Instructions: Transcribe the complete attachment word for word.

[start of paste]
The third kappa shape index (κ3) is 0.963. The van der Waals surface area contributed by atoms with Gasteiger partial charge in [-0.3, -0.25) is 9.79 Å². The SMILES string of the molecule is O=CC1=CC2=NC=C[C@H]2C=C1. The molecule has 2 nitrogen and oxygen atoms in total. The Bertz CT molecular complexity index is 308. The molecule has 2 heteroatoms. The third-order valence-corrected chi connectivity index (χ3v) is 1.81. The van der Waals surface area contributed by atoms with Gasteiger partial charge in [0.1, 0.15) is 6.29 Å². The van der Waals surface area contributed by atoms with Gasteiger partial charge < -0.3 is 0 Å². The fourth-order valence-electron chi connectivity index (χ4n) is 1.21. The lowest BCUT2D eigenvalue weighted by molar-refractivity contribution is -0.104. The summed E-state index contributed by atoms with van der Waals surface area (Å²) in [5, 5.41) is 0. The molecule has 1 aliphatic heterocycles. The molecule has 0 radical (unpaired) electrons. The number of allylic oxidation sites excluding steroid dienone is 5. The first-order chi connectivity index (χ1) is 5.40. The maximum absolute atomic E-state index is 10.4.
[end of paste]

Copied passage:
The third kappa shape index (κ3) is 0.963. The van der Waals surface area contributed by atoms with Gasteiger partial charge in [-0.3, -0.25) is 9.79 Å². The SMILES string of the molecule is O=CC1=CC2=NC=C[C@H]2C=C1. The molecule has 2 nitrogen and oxygen atoms in total. The Bertz CT molecular complexity index is 308. The molecule has 2 heteroatoms. The third-order valence-corrected chi connectivity index (χ3v) is 1.81. The van der Waals surface area contributed by atoms with Gasteiger partial charge in [0.1, 0.15) is 6.29 Å². The van der Waals surface area contributed by atoms with Gasteiger partial charge < -0.3 is 0 Å². The fourth-order valence-electron chi connectivity index (χ4n) is 1.21. The lowest BCUT2D eigenvalue weighted by molar-refractivity contribution is -0.104. The summed E-state index contributed by atoms with van der Waals surface area (Å²) in [5, 5.41) is 0. The molecule has 1 aliphatic heterocycles. The molecule has 0 radical (unpaired) electrons. The number of allylic oxidation sites excluding steroid dienone is 5. The first-order chi connectivity index (χ1) is 5.40. The maximum absolute atomic E-state index is 10.4.